Bloomberg mulls presidential run
MANCHESTER – As newspapers trumpet the “battle of the billionaires,” Michael Bloomberg stuck to what’s at the top of his agenda Tuesday morning in a speech at Saint Anselm College: climate change.
The three-term former mayor of New York City and CEO of Bloomberg L.P. is exploring once again the idea of running for president, as a Democrat, and this week criticized former Starbucks CEO Howard Schultz’s potential independent candidacy.
Before a packed audience at the college’s New Hampshire Institute for Politics, Bloomberg discussed his ongoing efforts to close coal-fired power plants in the battle against climate change.
Fighting climate change he called “one of the best ways to save lives, cut pollution and grow the economy.
“In New York, we cut our carbon footprint,” increased life expectancy by three years and added thousands of new jobs, he said. He said this shows the nation does not have to choose between a vibrant economy and a healthy environment.
As NYC mayor, Bloomberg was widely know for his public health measures, including a smoking ban in bars and restaurants several years ago.
“I got a lot of one-finger waves at parades,” he said.
However, since then, many governments have adopted smoking restrictions, and they’ve helped food and beverage businesses, whose employees could be healthier.
Climate change is accelerating faster than expected, according to Bloomberg. He said this can be seen in hurricanes in the South, wildfires in California, droughts in the Midwest and the ticks that are killing baby moose, he said.
“Businesses of every kind are facing potential disruption,” he said, taking aim at the president. “Donald Trump has failed at business, and now, no doubt, he is failing at government.”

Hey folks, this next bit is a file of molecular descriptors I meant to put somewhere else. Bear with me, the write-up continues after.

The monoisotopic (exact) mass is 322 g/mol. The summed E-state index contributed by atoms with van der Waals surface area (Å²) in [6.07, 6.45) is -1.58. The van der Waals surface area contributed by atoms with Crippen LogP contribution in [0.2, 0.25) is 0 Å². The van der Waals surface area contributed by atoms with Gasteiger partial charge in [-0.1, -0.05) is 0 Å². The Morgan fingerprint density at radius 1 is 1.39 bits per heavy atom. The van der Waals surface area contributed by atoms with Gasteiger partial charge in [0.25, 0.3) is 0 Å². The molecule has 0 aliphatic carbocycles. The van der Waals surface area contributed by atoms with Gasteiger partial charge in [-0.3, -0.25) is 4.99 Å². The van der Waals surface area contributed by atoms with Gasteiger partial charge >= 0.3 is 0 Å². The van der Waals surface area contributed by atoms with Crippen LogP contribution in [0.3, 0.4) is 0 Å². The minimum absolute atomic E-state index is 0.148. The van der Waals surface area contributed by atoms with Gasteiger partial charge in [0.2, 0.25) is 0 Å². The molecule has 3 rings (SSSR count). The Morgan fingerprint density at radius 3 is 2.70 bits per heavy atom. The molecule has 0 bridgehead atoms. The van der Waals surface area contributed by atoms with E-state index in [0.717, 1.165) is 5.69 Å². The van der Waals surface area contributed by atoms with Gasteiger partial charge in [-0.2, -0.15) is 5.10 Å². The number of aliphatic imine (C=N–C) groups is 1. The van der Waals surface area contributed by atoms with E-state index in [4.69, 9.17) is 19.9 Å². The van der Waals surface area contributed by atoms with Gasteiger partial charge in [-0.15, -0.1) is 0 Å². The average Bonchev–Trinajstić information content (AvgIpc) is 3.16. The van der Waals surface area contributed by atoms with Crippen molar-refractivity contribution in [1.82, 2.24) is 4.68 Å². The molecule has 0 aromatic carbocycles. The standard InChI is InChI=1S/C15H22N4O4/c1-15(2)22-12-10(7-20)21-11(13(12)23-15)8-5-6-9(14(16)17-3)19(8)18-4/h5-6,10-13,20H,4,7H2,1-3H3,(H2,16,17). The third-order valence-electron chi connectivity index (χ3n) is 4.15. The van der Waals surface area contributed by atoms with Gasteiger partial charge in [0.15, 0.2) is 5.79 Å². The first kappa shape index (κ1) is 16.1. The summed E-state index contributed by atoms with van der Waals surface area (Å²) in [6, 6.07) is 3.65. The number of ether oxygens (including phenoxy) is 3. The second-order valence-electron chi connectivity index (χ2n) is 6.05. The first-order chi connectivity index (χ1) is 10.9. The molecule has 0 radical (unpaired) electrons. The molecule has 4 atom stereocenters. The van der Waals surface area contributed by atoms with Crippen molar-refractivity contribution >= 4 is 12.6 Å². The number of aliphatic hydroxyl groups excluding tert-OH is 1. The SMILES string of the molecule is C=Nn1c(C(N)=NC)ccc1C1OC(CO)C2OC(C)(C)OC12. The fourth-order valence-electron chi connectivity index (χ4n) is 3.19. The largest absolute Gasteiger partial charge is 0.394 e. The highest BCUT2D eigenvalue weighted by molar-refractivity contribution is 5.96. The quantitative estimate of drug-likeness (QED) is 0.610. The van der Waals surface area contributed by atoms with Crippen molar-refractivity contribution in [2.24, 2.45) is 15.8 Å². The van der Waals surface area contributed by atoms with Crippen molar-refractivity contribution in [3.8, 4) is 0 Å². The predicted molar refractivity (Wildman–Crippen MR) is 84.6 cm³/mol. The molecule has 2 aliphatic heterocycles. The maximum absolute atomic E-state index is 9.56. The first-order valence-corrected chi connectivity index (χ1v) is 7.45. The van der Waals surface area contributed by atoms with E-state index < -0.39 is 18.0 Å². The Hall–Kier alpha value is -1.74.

Bloomberg and California Gov. Jerry Brown and 50 businesses across the country are part of a coalition pledging to keep America in line with the Paris climate agreement’s carbon limits, which should be “the bare minimum,” he said. “What’s happening (to the planet) is really scary,” and there is no doubt that replacing coal with clean energy is a good idea.
“Coal miners helped make us an industrial powerhouse,” Bloomberg said, yet the Senate failed to fund help for miners stricken with black lung disease and tried to cut funding for education programs that would help displaced miners find good jobs.
“Technology and automation replaced most of the coal jobs,” Bloomberg said, “Miners need more investment in their communities … We need to pull together and help people who don’t have the skills for today’s jobs … we can’t continue leaving people behind.”
The proposed economic stimulus program called the “Green New Deal,” he said, should be at the top of the Democrat’s platform and it should start with investment in coal regions, “which would spread economic benefits to all of us, and that was the lesson of the “Yellow Vests,” whose protests disrupted life in Paris.
Bloomberg also touched briefly on his support for “common-sense” gun laws, infrastructure investment and making college affordable.
He called the recent partial government shutdown a sign of “utter failure of leadership” that will harm Americans well into the future.
During the question and answer session, a New England College student asked whether Bloomberg’s concern for the environment is reflected in his lifestyle. He did not directly answer the question.
Bloomberg also did not talk with people face-to-face after his speech and left quickly. The breakfast gathering was one of Saint Anselm’s Book Mark series, and his book “Climate of Hope: How Cities, Businesses and Citizens Can Save the Planet,” was stacked on the tables for people to take.
On Tuesday morning the Republican National Committee sent out a statement regarding Bloomberg’s visit to New Hampshire, calling him “just another delusional Democrat mulling a bid for what will be a circus of a 2020 presidential primary. It called his “agenda of gun control and climate control” out of touch.
Kathy Cleveland may be reached at 673-3100, or at firstname.lastname@example.org.